How much rain does the land receive per year? How much does it rain in a day? If the rainfall is light and evenly spaced, one might be able to pacify the drainage with swales.
The short answer is no, with appropriate techniques you will be fine with no terraces. If you are plowing and turning frequently, you will wish for terraces.
As to the extent of the terraces, what size equipment will you be using? Hand tillage, walking tractor, larger....? Terracing seems like a lot of work and expense. Less so, if you make multiple small terraces. I would suggest a terrace wide enough for one or two passes of the equipment and then a undisturbed strip, permanently planted with a heavy deep rooting plant. That way less earth movement and less ground disturbance. Landslides are no fun.
About a year ago, an Insta-Pot found its way into my kitchen. Great another gadget I thought. Well it made me a believer. Here is the most excellent 'conversion' I have had so far:
Smoked Chicken (for a roast, gumbo, spaghetti, etc...) on the smoker for 30 minutes, instead of several hours at the risk of drying it out. pressure cooker for 15 minutes. Perfectly smoked moist melt in your mouth chicken. Add an extra 1/2 cup of water for the dogs to have 'chicken juice' on their dry food. Everyone is happy and excited for the weekend to come.
Ribs work the same. It allows one to keep the coals low and smokey without turning the bark into charcoal; and allows the meat to cook through and stay moist. Pressure cook for 20 minutes after smoking for an hour. Just took 2 racks off the grill, mowing the lawn and waiting for family to show up to have another beer.
I have found I prefer a beef roast in the crock pot over any other preparation, but a 2-3 hour roast at 325 in the oven does great at 45 minutes in the pressure cooker. Hard veggies go in with the meat. Softer veggies can go into the broth for 10 minutes, while the meat rests before carving.
In the short term you might not be happy with the results of turning it all in, but long term I think you will be ahead. Especially if the soil is heavy clay, getting decomposed organic matter below the surface will be a benefit. I think you have a good plan for this year. Get more nitrogen to the plants with the coffee grounds. I like grass clippings as a top cover (not too deep 2 to 4 inches) for sol health. Monitor the soil temperature to make sure you are not burning roots. Coffee grounds are 'hot'.
How deep are the chips turned into the soil? The chips need air to decompose quickly, so ensure the soil is not compacted or too wet. Perhaps consider a fungal inoculation with a decomposing type to accelerate the process.
Since I don't know, I will post my response as a question to add to the discussion. Would the manure tea be high in anaerobic bacteria vs aerobic for the compost tea? I would think without a thermophilic process to sterilize the base material it would be an issue for the plant and soil. I don't have any experience with alpaca dung, so perhaps it is like rabbit waste and safe for direct application?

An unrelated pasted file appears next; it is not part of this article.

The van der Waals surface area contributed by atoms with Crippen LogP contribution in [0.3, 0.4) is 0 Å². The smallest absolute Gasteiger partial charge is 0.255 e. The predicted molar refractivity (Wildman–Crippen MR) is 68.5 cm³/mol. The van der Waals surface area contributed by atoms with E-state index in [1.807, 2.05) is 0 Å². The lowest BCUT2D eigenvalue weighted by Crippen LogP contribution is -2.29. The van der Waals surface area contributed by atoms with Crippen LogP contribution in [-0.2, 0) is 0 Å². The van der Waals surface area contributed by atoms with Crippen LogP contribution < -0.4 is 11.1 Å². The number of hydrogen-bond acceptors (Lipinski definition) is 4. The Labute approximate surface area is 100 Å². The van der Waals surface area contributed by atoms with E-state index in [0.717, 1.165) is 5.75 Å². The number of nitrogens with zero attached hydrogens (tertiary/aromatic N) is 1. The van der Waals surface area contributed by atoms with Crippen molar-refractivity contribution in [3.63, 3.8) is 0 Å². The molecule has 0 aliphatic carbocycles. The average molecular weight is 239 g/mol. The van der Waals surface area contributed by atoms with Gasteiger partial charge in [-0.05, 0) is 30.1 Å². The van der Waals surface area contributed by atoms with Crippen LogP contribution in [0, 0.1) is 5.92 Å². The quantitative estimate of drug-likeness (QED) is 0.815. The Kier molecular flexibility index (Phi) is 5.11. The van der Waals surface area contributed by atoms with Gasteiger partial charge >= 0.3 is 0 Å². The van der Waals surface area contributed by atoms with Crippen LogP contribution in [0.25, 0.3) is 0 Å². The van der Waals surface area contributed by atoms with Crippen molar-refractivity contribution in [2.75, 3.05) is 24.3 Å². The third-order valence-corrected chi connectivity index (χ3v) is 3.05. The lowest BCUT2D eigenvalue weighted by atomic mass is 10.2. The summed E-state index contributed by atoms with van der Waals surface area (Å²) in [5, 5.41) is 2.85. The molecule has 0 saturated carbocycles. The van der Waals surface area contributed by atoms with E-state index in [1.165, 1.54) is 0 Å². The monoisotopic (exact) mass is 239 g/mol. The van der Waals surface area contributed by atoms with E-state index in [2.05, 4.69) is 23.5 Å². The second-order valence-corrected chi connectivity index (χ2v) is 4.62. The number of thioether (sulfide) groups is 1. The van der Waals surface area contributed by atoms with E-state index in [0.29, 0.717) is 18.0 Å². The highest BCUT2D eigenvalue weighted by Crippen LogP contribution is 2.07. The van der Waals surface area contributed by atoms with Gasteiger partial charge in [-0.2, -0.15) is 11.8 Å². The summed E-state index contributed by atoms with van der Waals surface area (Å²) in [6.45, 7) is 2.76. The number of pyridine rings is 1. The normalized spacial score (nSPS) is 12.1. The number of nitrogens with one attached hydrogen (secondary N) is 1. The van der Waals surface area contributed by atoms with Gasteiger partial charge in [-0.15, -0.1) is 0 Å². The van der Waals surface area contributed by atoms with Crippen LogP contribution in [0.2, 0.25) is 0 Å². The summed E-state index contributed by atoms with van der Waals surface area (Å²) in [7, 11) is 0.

I am in the education phase of the fungal approach. I thought I had it all worked out with keyline plowing, small swales, deep rooted legumes, and some bio char. Just recently, I stumbled on the fungal scene and realized I had only scratched the surface what I need to do to feed my dirt to become soil again.
As far as time table, I have years to work this project; but the more I do now the soon I can plant trees knowing the foundation is building. I have to work the land in intervals, as I don't live on or near the property. I have resources to put into the land, but have to watch per acre costs as they add up quickly. I have tractors and access to equipment.
Feel free to suggest any ideas. Let's call it a $10k a year budget to give you a parameter over a five year period of time.
Thank you for the link. Good information. In regard to this season planting, I am afraid I have a ways to go before I get my mesquite thicket ready for planting. While I am working on it, I do have some areas I would like to plant to know what I like.
Yes. part of the problem I have is the property was bulldozed and half assed swaled several years back. Then it was not completed, rented out on a grazing lease, and severally abused. I bought it and it was a mess. I have been slowly working to a master plan; but it takes time. More info here:
I started a new topic as it exceeds the scope of my other question about mycorrhizal networks. In learning more about the fungal side of soil biology I have encountered some statements that confuse me. I am led to believe by some sources that a soil is either bacterial or fungally dominated. While it is not specifically stated, I am left with the impression that soil for growning vegatative plants needs bacteria and wood plants/trees need fungi. In other material I have read that they are interdependent. I am sure that soil biology is vastly more complex than we currently understand, so there is no right answer academia can provide.